A fixture is any personal property that is attached or fixed to a real property. A fixture is associated with the use and/or enjoyment of the property; therefore, it will transfer from the buyer to the seller in a real estate transaction when buying a home. While a fixture is assumed to be part of the transfer of ownership, assumptions can lead to problems in a real estate transaction. Let's take a look at why it's so important buyers and sellers are in agreement on which fixtures are included in a property purchase.
Why the fixation on fixtures?
Getting clear on what items of personal property are considered fixtures is important. Both buyers and sellers want to avoid conflicts and disappointment regarding what stays in a home and what gets packed up.
Here are some fixtures that typically stay with a home when it's sold:
Fixtures need not only be indoors, though. A pool cover could be considered a fixture in that it's intended for use with an existing pool and expected to stay at the home when the original owners move.
Other outdoor fixtures expected to stay with the home include trees and perennial bushes and plants. However, sometimes this might not be the case. For example, an avid gardener loath to leave behind prized rosebushes may uproot them in the move and replant them at the next property. However, this must be stipulated in the purchase contract, and something must be planted in its place.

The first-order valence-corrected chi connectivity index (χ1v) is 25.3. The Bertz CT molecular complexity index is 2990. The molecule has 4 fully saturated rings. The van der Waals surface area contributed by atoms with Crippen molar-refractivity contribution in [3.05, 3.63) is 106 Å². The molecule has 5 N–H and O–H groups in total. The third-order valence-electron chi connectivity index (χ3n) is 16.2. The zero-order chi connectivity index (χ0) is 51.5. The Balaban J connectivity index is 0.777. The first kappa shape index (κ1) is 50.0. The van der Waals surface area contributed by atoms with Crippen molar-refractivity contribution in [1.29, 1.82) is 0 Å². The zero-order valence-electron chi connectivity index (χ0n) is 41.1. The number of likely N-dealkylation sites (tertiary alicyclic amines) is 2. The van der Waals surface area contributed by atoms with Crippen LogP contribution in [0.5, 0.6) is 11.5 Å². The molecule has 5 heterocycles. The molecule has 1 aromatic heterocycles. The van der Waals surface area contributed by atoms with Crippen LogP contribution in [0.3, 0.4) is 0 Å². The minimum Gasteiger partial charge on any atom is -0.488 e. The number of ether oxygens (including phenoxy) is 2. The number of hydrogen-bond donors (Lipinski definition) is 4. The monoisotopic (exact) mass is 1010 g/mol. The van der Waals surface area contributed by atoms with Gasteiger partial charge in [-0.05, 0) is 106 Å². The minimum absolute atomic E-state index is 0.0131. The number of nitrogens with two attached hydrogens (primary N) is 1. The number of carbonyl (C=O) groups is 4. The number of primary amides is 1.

One outdoor fixture an owner can certainly keep without discussion? Any part of a vegetable garden, as crops are considered personal property.
Who is MARIA?
There is an important acronym (it's on the real estate agent licensing exam) to help determine what is a fixture in a home: MARIA. Here's what it stands for:
This refers to how the personal property was affixed to the property. It might be as simple as a screw and a screwdriver. In fact, if a tool was used, the item in question is most likely a fixture.
This definition means the object has become such a part of the home that to remove it would cause damage, like a built-in appliance.
A fixture can be determined by the relationship of the two parties in the real estate transaction, be it a property sale or rental. When there's a dispute over whether an object is a fixture, it's usually the buyer who has the upper hand in a sale transaction, though in a rental lease, it's usually the tenant.
What's the purpose behind making the personal property a fixture? If built-in bookshelves are added to a room or custom shelving is hung in a walk-in closet, the installation was intended to be permanent in the space and is therefore considered a fixture.
Last but not least is the mutual understanding of what a fixture is for the purpose of a real estate contract. Buyers can request certain fixtures they want to keep -- or at least inquire about keeping -- to avoid confusion and disappointment. On the other hand, sellers must also be clear on what fixtures will be removed from the home and whether they'll replace them for the new owner. As long as the buyer and seller agree on the definition of an object as a fixture and it's listed as such in the purchase agreement, all other fixture definitions are superseded.
The bottom line
Even if personal property is defined as a fixture by MARIA standards, it can't hurt to put it in writing. Removing uncertainty and clearly defining fixtures in the purchase contract will make for a smoother real estate transaction.